Benjamin Studebaker

Yet Another Attempt to Make the World a Better Place by Writing Things

Tag: Feminism

In Defense of Shailene Woodley

Actress Shailene Woodley (of The Descendants, The Spectacular Now, and Divergent fame) has recently taken a bit of flak from many practitioners of identity politics for comments she made to Time magazine about feminism. They accuse her of essentializing the feminist literature, of treating it as monolithic and failing to see the diversity of perspectives it encompasses. Their critique is too demanding and ignores something very pressing in what Woodley is saying that the feminist movement as a whole needs to take note of.

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You’re Not the Boss of Me: Don’t Ban Bossy

Recently I’ve been seeing a new identity politics argument circulating around the internet that grinds my gears: Ban Bossy. This is not to say that I don’t agree with the movement’s aims–I think it would be wonderful if women had more self-confidence. My problem is that the arguments for banning bossy are spectacularly unconvincing. Here’s why.

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Rethinking the Word “Privilege”

The word “privilege” has become ubiquitous in the United States, particularly among politically active left-leaning college students and graduates. Many different people are said to be “privileged”. There’s white privilege, rich privilege, male privilege, straight privilege, and so on down the line. We are frequently encouraged to “check” our privilege, to be more aware of the extent to which racial minorities, women, LGBT people, and the poor are denied the same access to resources and social treatment we enjoy and take as given. I agree with the social justice movement that it does people born into affluence some good to remember the widely divergent environments and social circumstances their fellow citizens must endure, but I absolutely hate the use of the word “privilege” for this purpose. Here’s why.

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The Uselessness of Beating Up Eminem

The rapper Eminem released a new album (The Marshall Mathers LP 2). As is his tendency, Eminem dropped some rhymes with morally dubious meanings. And, as has also become the norm, my fellow writers decided to take positions on the matter. Kicking off the discussion was Scott Meslow at The Week, who first drew attention to homophobic lyrics in Eminem’s song, “Rap God”.  Meslow has now followed that piece up with a second one, detailing the reaction to his first piece and what he has gleaned from it. Today I’d like not so much to wade into this discussion as to call its utility into question–what purpose does it serve to write pieces criticizing artists for moral or political messages, either explicit or implicit?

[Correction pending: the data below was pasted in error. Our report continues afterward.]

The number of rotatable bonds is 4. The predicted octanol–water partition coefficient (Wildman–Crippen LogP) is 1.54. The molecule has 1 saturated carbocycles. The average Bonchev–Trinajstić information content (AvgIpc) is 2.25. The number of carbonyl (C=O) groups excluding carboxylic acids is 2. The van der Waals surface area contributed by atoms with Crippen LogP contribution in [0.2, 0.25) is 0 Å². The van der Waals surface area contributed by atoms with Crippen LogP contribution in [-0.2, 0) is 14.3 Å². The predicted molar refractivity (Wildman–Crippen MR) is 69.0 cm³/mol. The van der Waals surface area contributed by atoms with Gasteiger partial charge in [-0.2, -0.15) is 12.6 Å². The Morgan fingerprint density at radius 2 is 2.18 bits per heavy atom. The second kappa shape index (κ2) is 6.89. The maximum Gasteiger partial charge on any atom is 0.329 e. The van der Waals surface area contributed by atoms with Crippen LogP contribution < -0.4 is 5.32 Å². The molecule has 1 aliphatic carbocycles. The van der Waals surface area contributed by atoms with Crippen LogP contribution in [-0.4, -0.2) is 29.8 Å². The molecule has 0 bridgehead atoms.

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Playing Necromancer with Structural Functionalism

Today I’d like to raise an old idea from the dead–structural functionalism. Structural functionalism is the idea that society is rightly conceived as an organism, subject to external and internal pressures that it must adapt to via evolving norms, institutions, and other patterns of behavior. If societies cannot adapt, they collapse, either internally, via rebellion, or externally, via foreign subjugation. For structural functionalists, social structures serve stabilizing or adaptive functions. They seek to identify what those functions might be and to sort out which structures are adequately performing their functions and which are not. Systems of institutions, when well-suited to their functions, combine to produce stability and survival. The goal of our various social adaptations is a kind of sustainability, an imperviousness to outside stress or collapse. Structural functionalist began to fall out of favor in social science in the 1960’s as theorists influenced by the endemic social conflict that took place during that period embraced conflict/critical theories (Marxism, feminism, postmodernism, and so on). My aim today is to raise structural functionalism from the dead, adjusting it to reincorporate the various conflict theories back within its larger whole.

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